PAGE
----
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Page numbering in Orthodox metrical books from Bukovyna

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Page numbering in Orthodox metrical books from Bukovyna

Posted: 18 Jan 2014 6:17PM GMT
Classification: Query
I marvel at the fact that, today, I have access to Orthodox metrical books from Bukovyna, some created 225 years ago. The fact that they were not destroyed by some calamity of war, flood, fire, or carelessly discarded is a miracle in itself. However, for those metrical books that managed to survive, life has not always been kind.

Over time, the original documents may have been exposed to the ravages of heat, cold, water, light, and extremes in humidity. The pages (there was no acid-free paper back then) were flipped through hundreds of times by oily human fingertips, moved from place to place, mixed, handled, removed and replaced. The acidic nature of the paper resulted in accelerated deterioration.

The bindings and covers of the books also decomposed and crumbled, resulting in pages that are out of their original sequence. At some point, the metrical books were stored in boxes that were probably dropped, shaken and spilled more than a few times, resulting in pages that are mixed with those from other villages and parishes.

To complicate matters, some well-intentioned library or archive decided to rebind the out-of-sequence pages. After the pages were rebound into new books, they were renumbered. Over the decades, this renumbering process may have even been repeated. Then, LDS came along to microfilm the mixed-up, out-of-sequence, renumbered pages - but only if they could do so without inflicting further damage to the documents.

For those among us who are fortunate enough to have microfilmed copies of these precious records, the following describes how they were last renumbered by the archivist. This appears to be consistent, at least in the various metrical books that I have viewed.

The Orthodox metrical books from Bukovyna consist of two pages – one left-hand, and one right-hand. Each page is numbered (usually in the top left or top right corner), and the page numbering system follows a uniform pattern. The left-hand page consists of a number, followed by the letters "zb". The right-hand page consists of the corresponding left-hand page number + 1. There are no letters in the right-hand page number.

For example, pages:

28zb (left) and 29 (right) would be followed by
29zb and 30, then
30zb and 31, then
31zb and 32, then
32zb and 33, and so on.

If you are the lucky recipient of a metrical book whose pages remained intact and in their original sequence, you can heave a sigh of relief, as there is no additional work for you to do. However, are you certain that they are in their proper order?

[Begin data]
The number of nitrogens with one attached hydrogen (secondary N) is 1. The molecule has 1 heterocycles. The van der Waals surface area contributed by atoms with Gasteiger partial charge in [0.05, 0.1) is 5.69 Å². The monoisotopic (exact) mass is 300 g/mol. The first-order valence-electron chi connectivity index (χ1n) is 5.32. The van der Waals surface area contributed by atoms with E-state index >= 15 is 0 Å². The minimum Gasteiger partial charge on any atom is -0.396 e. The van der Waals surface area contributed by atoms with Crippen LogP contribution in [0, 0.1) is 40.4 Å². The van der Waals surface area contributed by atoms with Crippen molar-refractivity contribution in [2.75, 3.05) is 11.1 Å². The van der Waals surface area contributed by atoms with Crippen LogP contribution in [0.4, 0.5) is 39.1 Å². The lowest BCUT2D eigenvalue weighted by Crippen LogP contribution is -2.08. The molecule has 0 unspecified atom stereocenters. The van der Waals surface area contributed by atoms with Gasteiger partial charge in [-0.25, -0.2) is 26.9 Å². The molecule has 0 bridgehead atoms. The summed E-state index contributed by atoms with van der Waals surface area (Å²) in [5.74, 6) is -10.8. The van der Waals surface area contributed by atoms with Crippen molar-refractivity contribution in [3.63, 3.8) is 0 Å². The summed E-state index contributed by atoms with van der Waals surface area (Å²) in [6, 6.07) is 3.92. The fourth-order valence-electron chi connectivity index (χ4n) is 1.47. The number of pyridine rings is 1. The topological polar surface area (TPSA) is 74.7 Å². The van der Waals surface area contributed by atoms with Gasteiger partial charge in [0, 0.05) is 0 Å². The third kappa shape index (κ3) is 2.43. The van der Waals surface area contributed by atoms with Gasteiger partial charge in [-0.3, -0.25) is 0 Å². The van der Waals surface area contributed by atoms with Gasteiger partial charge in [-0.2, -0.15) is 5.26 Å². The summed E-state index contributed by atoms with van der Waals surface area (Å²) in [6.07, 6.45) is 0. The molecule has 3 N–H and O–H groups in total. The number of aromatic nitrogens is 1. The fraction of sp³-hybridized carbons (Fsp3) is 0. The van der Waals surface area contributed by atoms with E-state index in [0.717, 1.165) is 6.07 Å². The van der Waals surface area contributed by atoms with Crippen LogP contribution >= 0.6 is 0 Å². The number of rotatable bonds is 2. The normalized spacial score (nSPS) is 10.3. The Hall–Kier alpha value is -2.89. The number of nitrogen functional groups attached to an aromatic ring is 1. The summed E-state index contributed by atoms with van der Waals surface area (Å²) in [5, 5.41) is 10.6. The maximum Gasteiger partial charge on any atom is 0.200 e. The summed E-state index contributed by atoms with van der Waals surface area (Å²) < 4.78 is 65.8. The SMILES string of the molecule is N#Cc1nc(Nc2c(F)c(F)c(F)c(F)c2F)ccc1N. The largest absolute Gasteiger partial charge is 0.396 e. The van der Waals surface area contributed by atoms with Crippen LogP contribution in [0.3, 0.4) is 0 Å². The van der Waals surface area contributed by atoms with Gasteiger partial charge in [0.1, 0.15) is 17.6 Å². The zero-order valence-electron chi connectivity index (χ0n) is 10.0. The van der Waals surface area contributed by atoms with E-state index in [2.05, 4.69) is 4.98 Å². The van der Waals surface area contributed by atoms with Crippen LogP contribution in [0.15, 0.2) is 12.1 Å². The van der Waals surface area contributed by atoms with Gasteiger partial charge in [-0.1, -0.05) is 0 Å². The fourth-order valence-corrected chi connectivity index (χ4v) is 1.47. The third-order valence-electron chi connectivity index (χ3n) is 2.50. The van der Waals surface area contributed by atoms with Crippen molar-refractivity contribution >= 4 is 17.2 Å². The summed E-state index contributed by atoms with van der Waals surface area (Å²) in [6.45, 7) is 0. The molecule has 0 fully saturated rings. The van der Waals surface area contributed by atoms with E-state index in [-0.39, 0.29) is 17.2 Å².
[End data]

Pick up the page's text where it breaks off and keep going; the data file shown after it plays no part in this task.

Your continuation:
Although I have only examined metrical books from 8 villages in 4 different raions, I have yet to encounter one where the pages remained in order. As a result, I have been obliged to go through a process of reviewing all pages and reorganizing them into their proper order before I can even begin my research. This is a challenging and time-consuming task, but if you do not ensure that the pages are in order, you run the risk of inadvertently including erroneous information in your ancestral research.

Here are a few techniques that I have used to ensure that both pages match:

1. Count the items on both pages. For example: if there are 12 entries on the left-hand page, ensure that there are 12 entries on the right-hand page.

2. Perform a visual alignment verification, using the horizontal lines on both pages as your guide. You can do this with your preferred image viewing software, or by printing both pages.

3. Ensure that the penmanship on both pages is consistent.

4. For birth records, in cases where you already know the name of the child's parents, are they consistent?

5. For death records: (a) all of the indicators in the gender column on the right-hand page should be consistent with all of the first names on the left-hand page; (b) age can also be useful in cases where you already know that the deceased is a child or an adult.

6. For marriage records: (a) in cases where you already know the name of the bride and groom, are they consistent?; (b) age can also be useful in cases where you already know the exact or approximate birth date of the bride or groom.

7. During the process of copying or photographing the microfilmed images, try to include a portion of the preceding or following page for comparison purposes. Once you have ascertained that you have a match between the two, you can always crop out the undesired portion later.

Wishing you success in your genealogical research!

Richard

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